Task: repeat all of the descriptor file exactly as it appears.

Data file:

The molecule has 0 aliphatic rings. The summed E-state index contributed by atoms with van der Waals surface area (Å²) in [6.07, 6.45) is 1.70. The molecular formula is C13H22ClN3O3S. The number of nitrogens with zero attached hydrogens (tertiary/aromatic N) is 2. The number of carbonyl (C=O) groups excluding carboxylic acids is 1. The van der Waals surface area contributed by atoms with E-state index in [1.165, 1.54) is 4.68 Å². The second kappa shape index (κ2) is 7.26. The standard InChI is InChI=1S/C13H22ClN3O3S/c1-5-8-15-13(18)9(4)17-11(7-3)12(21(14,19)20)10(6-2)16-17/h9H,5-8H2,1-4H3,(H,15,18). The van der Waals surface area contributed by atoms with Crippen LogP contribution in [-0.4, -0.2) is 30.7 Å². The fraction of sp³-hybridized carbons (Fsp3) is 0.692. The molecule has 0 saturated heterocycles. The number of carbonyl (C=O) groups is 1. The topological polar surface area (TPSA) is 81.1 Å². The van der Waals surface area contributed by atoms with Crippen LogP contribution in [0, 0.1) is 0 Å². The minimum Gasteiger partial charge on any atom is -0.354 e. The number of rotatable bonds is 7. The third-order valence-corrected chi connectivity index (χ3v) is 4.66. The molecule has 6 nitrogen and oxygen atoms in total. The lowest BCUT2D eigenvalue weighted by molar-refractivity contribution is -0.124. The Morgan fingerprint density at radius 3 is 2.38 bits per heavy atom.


The molecule has 0 aliphatic rings. The summed E-state index contributed by atoms with van der Waals surface area (Å²) in [6.07, 6.45) is 1.70. The molecular formula is C13H22ClN3O3S. The number of nitrogens with zero attached hydrogens (tertiary/aromatic N) is 2. The number of carbonyl (C=O) groups excluding carboxylic acids is 1. The van der Waals surface area contributed by atoms with E-state index in [1.165, 1.54) is 4.68 Å². The second kappa shape index (κ2) is 7.26. The standard InChI is InChI=1S/C13H22ClN3O3S/c1-5-8-15-13(18)9(4)17-11(7-3)12(21(14,19)20)10(6-2)16-17/h9H,5-8H2,1-4H3,(H,15,18). The van der Waals surface area contributed by atoms with Crippen LogP contribution in [-0.4, -0.2) is 30.7 Å². The fraction of sp³-hybridized carbons (Fsp3) is 0.692. The molecule has 0 saturated heterocycles. The number of carbonyl (C=O) groups is 1. The topological polar surface area (TPSA) is 81.1 Å². The van der Waals surface area contributed by atoms with Crippen LogP contribution in [0, 0.1) is 0 Å². The minimum Gasteiger partial charge on any atom is -0.354 e. The number of rotatable bonds is 7. The third-order valence-corrected chi connectivity index (χ3v) is 4.66. The molecule has 6 nitrogen and oxygen atoms in total. The lowest BCUT2D eigenvalue weighted by molar-refractivity contribution is -0.124. The Morgan fingerprint density at radius 3 is 2.38 bits per heavy atom.